“Almost immediately after jazz musicians arrived in Paris, they began to gather in two of the city’s most important creative neighborhoods: Montmartre and Montparnasse, respectively the Right and Left Bank haunts of artists, intellectuals, poets, and musicians since the late nineteenth century. Performing in these high-profile and popular entertainment districts could give an advantage to jazz musicians because Parisians and tourists already knew to go there when they wanted to spend a night out on the town. As hubs of artistic imagination and experimentation, Montmartre and Montparnasse therefore attracted the kinds of audiences that might appreciate the new and thrilling sounds of jazz. For many listeners, these locations leant the music something of their own exciting aura, and the early success of jazz in Paris probably had at least as much to do with musicians playing there as did other factors.

In spite of their similarities, however, by the 1920s these neighborhoods were on two very different paths, each representing competing visions of what France could become after the war. And the reactions to jazz in each place became important markers of the difference between the two areas and visions. Montmartre was legendary as the late-nineteenth-century capital of “bohemian Paris,” where French artists had gathered and cabaret songs had filled the air. In its heyday, Montmartre was one of the centers of popular entertainment, and its artists prided themselves on flying in the face of respectable middle-class values. But by the 1920s, Montmartre represented an established artistic tradition, not the challenge to bourgeois life that it had been at the fin de siècle. Entertainment culture was rapidly changing both in substance and style in the postwar era, and a desire for new sounds, including foreign music and exotic art, was quickly replacing the love for the cabarets’ French chansons. Jazz was not entirely to blame for such changes, of course. Commercial pressures, especially the rapidly growing tourist trade, eroded the popularity of old Montmartre cabarets, which were not always able to compete with the newer music halls and dance halls. Yet jazz bore much of the criticism from those who saw the changes in Montmartre as the death of French popular entertainment. Montparnasse, on the other hand, was the face of a modern Paris. It was the international crossroads where an ever changing mixture of people celebrated, rather than lamented, cosmopolitanism and exoticism in all its forms, especially in jazz bands. These different attitudes within the entertainment districts and their institutions reflected the impact of the broader trends at work in Paris—the influx of foreign populations, for example, or the advent of cars and electricity on city streets as indicators of modern technology—and the possible consequences for French culture. Jazz was at the confluence of these trends, and it became a convenient symbol for the struggle they represented.”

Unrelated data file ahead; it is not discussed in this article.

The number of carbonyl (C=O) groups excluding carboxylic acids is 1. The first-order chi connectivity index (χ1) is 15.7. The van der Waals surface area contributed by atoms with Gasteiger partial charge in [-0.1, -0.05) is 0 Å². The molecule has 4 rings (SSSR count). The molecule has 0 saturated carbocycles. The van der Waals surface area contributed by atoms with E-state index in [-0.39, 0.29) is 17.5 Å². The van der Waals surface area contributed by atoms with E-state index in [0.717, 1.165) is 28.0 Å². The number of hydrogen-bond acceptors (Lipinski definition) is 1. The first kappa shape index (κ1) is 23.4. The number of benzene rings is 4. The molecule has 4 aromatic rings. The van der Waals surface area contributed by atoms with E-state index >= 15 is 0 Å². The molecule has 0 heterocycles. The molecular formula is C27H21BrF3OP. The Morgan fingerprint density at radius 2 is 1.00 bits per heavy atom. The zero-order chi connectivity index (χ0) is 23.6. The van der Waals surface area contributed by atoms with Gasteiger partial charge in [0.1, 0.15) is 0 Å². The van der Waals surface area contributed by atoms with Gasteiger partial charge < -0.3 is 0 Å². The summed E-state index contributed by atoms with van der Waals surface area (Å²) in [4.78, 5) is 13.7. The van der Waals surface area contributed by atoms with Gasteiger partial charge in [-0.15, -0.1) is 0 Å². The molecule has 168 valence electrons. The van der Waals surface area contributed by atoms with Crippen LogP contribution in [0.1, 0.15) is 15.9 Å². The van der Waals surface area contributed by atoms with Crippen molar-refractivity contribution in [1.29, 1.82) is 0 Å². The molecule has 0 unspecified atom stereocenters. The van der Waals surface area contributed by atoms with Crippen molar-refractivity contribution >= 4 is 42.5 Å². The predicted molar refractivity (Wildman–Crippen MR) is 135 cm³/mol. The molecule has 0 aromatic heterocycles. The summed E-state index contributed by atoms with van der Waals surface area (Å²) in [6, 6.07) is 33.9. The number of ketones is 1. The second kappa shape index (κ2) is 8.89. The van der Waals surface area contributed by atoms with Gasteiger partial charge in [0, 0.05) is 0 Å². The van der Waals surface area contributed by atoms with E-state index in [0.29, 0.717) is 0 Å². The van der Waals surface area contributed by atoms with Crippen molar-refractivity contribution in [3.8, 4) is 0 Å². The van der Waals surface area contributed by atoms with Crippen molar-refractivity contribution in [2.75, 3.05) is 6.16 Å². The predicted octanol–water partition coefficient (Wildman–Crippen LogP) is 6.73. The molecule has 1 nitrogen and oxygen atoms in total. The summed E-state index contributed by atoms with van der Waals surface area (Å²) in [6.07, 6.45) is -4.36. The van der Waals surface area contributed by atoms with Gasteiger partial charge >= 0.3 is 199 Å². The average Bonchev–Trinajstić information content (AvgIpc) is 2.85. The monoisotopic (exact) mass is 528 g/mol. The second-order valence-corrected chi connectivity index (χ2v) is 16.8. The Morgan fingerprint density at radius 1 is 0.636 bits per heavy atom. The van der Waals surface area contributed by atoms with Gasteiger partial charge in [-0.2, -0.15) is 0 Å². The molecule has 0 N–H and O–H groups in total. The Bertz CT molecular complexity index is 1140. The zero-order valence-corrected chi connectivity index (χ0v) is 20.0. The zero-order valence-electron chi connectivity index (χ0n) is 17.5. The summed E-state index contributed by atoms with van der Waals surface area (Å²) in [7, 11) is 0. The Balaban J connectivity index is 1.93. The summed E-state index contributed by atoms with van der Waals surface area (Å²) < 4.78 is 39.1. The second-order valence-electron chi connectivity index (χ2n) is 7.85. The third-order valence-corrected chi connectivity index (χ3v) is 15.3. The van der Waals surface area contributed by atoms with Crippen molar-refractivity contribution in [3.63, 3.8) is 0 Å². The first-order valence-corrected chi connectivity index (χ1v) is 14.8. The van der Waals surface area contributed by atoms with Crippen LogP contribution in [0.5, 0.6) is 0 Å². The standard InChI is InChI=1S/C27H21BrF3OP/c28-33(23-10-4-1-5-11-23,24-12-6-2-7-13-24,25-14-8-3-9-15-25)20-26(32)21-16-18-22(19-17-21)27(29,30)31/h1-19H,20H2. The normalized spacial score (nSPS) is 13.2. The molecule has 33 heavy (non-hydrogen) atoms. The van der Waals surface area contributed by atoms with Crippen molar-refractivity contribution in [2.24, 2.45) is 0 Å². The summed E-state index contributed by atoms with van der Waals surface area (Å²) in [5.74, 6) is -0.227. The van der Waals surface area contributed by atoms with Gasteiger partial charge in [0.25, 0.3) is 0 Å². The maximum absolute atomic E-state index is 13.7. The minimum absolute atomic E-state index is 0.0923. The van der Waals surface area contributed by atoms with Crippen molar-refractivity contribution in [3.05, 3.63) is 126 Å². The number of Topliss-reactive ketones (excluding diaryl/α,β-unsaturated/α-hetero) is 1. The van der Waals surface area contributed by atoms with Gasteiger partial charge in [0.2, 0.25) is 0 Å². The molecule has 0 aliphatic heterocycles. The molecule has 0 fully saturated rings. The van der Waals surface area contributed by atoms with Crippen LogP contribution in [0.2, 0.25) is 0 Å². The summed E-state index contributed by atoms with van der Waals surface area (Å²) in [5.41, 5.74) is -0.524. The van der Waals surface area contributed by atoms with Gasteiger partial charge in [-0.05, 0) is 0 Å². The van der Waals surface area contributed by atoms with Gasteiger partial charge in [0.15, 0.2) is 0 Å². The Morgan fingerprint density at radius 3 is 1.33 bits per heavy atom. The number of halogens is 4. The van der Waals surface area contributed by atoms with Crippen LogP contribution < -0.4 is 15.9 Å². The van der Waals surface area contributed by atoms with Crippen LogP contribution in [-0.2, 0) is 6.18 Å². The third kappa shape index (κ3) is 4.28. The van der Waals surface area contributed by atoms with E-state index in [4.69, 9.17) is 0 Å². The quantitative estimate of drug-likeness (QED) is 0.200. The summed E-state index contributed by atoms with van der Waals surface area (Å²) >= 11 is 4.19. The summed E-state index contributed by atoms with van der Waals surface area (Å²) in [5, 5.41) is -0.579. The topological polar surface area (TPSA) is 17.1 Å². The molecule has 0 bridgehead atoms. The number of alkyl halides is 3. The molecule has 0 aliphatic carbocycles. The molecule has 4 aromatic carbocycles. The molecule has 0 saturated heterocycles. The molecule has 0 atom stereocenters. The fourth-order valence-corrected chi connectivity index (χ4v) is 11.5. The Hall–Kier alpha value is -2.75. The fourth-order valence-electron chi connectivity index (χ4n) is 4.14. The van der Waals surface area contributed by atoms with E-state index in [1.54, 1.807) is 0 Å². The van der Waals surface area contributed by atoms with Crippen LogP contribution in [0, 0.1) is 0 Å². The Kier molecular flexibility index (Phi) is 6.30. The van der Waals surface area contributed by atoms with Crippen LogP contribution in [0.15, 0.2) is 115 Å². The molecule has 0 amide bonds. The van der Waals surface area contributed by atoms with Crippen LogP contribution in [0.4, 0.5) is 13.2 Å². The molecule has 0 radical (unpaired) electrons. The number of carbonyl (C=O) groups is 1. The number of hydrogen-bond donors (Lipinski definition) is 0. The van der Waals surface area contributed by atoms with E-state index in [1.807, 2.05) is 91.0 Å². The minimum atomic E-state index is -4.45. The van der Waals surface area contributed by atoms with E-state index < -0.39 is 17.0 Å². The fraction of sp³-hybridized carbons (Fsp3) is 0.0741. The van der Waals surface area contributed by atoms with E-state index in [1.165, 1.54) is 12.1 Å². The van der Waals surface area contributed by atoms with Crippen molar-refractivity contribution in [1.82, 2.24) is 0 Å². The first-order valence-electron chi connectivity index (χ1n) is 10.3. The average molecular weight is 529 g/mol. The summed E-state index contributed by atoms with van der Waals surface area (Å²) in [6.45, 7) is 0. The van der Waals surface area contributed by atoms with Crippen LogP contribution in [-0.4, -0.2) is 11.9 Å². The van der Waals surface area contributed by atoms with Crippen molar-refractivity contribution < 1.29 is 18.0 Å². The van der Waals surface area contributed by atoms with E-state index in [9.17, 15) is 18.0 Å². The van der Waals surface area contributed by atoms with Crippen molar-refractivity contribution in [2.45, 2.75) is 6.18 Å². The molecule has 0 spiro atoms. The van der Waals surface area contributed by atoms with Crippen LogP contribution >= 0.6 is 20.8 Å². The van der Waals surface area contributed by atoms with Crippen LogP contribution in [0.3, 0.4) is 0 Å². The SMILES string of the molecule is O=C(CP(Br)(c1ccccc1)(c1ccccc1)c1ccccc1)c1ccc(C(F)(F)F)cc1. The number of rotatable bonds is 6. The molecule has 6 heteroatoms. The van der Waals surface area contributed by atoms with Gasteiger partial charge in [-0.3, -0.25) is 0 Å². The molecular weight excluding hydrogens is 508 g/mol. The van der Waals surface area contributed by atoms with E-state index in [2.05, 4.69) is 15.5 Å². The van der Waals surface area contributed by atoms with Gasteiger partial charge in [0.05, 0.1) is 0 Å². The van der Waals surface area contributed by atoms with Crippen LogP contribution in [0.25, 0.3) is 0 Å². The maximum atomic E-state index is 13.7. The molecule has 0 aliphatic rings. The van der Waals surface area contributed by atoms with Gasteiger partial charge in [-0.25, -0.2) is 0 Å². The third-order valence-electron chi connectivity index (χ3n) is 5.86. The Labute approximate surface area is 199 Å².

Jeffrey H. Jackson, Making Jazz French: Music and Modern Life in Interwar Paris

Ellen Read
“Alexandra took the rose and lifted it to her face. The fragrance was intoxicating and the soft petals tickled her lips, as they must have done Benedict’s. It was as if he had kissed her. A shiver of delight caressed her body and she felt the warmth of a blush on her throat and cheeks.”
Ellen Read, The Dragon Sleeps

Sarah Addison Allen
“The picnic table in the photo was an old door set up on sawhorses, and the seats were old tree stumps, or maybe thick pieces of firewood, topped with square cushions. Six men were sitting there, not looking at the camera, but at the beautiful woman with long, dark hair, almost to her waist, standing at the head of the table. She was smiling, her arms outstretched, as if welcoming everyone to her world. The apple tree in the background, just barely visible, was stretching a single limb out to her, as if wanting to be in the photo with her.
Even it looked a little in love with her.”
Sarah Addison Allen, First Frost

F. Scott Fitzgerald
“... face to face for the last time in history with something commensurate to his capacity for wonder.”
F. Scott Fitzgerald
tags: 1920s

Genevieve Valentine
“She sighs, breathing smoke through her lips. "Might as well dance.”
Genevieve Valentine, The Girls at the Kingfisher Club